North Korea never accepted the NLL. It argued for analternative border, illustrated by line B, the red West SeaMilitary Demarcation Line (MDL). Acknowledging the reality of Southern forceson the islands off its coast, North Korea sought recognition for a sea borderthat went around the islands but otherwise divided the sea by extending the DMZline.

The critical point here is that the South Korean and U.S. promoted NLL is not recognizedby international law; it has no legal standing. Don't take my word for it. Thefollowing is from Bloomberg News:

“Then-Secretary of State Henry Kissinger wrote in a 1975 classifiedcable that the unilaterally drawn Northern Limit Line was ‘clearly contrary tointernational law.’ Two years before, the American ambassador said in anothercable that many nations would view South Koreaand its U.S.ally as ‘in the wrong’ if clashes occurred in disputed areas along theboundary. ...

“The line snakes around the Ongjin peninsula, creating a buffer forfive island groups that South Korea kept under the armistice that ended the1950-1953 Korean War, in which U.S.-led forces fought under a UN mandateagainst North Korean and Chinese troops. The agreement doesn't mention a seaborder, which isn't on UN maps drawn up at the time.

“The 3-nautical mile (3.5-statute mile) territorial limit used todevise the line was standard then. Today almost all countries, including both Koreas, use a12-mile rule, and the islands are within 12 miles of the North Korean mainland.The furthest is about 100 miles (160 kilometers) from the closest major SouthKorean port at Incheon.

“‘If it ever went to arbitration, the decision would likely move theline further south,’ said Mark J. Valencia, a maritime lawyer and seniorresearch fellow with the National Bureau of Asian Research, who has writtenextensively on the dispute. ...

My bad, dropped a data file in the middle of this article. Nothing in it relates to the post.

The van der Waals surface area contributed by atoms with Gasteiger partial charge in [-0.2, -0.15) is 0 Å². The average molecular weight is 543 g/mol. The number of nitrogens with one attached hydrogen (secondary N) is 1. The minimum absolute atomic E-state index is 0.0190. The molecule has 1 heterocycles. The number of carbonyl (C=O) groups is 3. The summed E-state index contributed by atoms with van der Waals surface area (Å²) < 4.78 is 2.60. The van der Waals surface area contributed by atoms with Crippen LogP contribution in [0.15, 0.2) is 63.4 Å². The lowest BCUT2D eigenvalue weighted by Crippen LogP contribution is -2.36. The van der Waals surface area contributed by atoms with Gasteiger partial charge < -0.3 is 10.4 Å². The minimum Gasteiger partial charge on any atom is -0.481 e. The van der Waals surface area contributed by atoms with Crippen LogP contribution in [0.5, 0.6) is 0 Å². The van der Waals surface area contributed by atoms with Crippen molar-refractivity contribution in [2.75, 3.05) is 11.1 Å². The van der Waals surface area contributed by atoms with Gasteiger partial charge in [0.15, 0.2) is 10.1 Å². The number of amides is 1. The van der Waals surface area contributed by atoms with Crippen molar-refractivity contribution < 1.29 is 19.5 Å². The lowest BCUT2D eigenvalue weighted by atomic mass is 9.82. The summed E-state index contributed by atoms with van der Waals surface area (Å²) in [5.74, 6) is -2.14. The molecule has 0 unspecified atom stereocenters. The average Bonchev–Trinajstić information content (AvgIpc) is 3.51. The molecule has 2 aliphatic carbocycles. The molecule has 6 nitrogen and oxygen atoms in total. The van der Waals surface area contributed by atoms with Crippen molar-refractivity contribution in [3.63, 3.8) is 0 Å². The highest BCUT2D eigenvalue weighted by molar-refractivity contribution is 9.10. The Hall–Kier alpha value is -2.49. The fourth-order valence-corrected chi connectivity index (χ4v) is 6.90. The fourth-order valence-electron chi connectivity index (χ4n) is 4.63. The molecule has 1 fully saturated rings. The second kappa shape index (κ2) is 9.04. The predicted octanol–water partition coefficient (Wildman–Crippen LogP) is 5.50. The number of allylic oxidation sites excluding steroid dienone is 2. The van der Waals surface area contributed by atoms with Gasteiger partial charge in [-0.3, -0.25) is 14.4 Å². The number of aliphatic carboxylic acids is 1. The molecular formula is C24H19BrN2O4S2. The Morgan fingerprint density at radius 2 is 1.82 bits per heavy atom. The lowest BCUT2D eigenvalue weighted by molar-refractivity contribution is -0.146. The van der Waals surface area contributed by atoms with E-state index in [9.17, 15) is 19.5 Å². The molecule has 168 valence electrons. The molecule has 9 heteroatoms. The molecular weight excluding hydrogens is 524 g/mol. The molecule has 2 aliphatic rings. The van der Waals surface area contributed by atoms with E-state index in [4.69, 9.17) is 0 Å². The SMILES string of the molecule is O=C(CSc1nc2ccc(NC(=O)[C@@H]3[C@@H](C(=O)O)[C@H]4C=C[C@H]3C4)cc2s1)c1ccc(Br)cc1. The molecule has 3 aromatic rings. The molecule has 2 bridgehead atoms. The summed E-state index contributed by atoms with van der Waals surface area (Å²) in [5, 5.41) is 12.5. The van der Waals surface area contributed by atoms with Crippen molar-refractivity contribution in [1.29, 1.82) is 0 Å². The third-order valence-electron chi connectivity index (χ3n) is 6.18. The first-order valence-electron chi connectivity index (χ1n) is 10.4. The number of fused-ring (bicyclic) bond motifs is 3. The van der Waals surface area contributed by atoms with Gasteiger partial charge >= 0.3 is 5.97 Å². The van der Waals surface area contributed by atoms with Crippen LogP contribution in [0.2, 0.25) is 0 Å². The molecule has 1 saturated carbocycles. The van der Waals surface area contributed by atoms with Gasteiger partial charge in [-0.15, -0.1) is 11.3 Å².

“North Korea, after spending two decades rebuilding its forces, sentvessels across the border 43 times between October and November 1973, sparkingconfrontations, according to the South Korean Navy's website. At a meeting withthe UN Command, the North's claim that it was operating within its own watersbecause the NLL was invalid was rejected.

“Kissinger and other U.S.diplomats privately raised questions about the legality of the sea border and South Korea'spolicing of it in cables that have been declassified and are available to thepublic.

“‘The ROK and the U.S. might appear in the eyes of a significant numberof other countries to be in the wrong’ if an incident occurred in disputed areas,U.S. Ambassador Francis Underhill wrote in a Dec. 18, 1973, cable toWashington, using the acronym for Republic of Korea.

South Korea ‘iswrong in assuming we will join in attempt to impose NLL’ on North Korea, said a Dec. 22, 1973, ‘JointState-Defense Message’ to the U.S.Embassy in Seoul....

“The line ‘was unilaterally established and not accepted by NK,’Kissinger wrote in a confidential February 1975 cable. ‘Insofar as it purportsunilaterally to divide international waters, it is clearly contrary tointernational law.’”

I doubt that discussions of the two events noted above mentioned thishistory.
Current Tensions
Tensions in the region are not just the result of past politicaldecisions. Critical decisions continue to be made. For example, in October2007, an inter-Korean summit meeting between Roh Moo-Hyun (the previous SouthKorean president) and Kim Jong Il (the North Korean leader)produced a commitment by both sides to negotiate ajoint fishing area and create a “peace and cooperation zone” in the West Sea.This agreement could have greatly reduced tensions between the two countriesand helped to promote a peaceful reunification process.

However, a few months after the summit, the newly elected and currentSouth Korean president, Lee Myung-bak, rejected the agreements reached at thatsummit and the previous one held in 2000. Lee openly derided past South Koreanefforts to improve relations with, and called for aggressive actions against,the North. The U.S.government supported Lee's position.